• Part I: Those Tricky Sons of…
    This section includes an overview of some of Vani’s most notable food investigations as well as her list of “The Sickening 15” additives and chemicals that should be avoided at all costs. I think anyone who’s never read her blog before might fall off their rocker when reading this section. Also included (and my favorite part of this section) is a list of 10 common “diets” and why Vani thinks they’re flawed. While Vani might be a little more regimented with her eating than me, we’re definitely on the same page that neither of us follow a specific “diet” and instead embrace a lifestyle of eating a variety of whole foods.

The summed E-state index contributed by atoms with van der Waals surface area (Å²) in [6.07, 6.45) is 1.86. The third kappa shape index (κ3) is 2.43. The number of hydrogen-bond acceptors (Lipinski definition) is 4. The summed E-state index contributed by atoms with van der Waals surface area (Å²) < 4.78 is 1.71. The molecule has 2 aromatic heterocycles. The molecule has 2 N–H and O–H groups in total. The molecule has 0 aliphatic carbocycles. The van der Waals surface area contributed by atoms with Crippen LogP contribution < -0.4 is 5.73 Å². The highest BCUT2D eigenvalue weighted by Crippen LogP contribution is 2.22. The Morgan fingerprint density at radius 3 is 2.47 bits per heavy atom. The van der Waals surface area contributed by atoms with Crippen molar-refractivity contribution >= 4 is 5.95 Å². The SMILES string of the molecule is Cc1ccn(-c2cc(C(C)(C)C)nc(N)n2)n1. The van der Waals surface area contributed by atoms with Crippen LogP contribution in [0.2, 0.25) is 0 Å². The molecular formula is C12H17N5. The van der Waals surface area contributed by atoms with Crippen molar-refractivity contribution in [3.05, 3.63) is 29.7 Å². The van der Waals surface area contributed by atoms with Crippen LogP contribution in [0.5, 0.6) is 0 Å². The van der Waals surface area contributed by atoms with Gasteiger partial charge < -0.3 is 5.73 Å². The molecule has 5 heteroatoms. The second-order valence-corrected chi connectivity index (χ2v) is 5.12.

• Part II: 21 Days of Good Food and Good Habits
    In this section Vani walks you through the habits that helped her transform her health (some of which are thanks to her Indian heritage). You follow along by making a series of changes and commitments and come out on the other side with this checklist:
    The Food Babe Way Checklist
  • Part III: The 21-Day Food Babe Way Eating Plan and Recipes
    This section is a day-by-day plan of what to eat for breakfast, lunch, and dinner if you want to be a Food Babe – dozens of recipes included. You’ll find that the recipes are light on the meat and heavy on the veggies. I’m constantly reminding myself I could be eating more vegetables so I love Vani’s focus on that one!

What I Think of the Book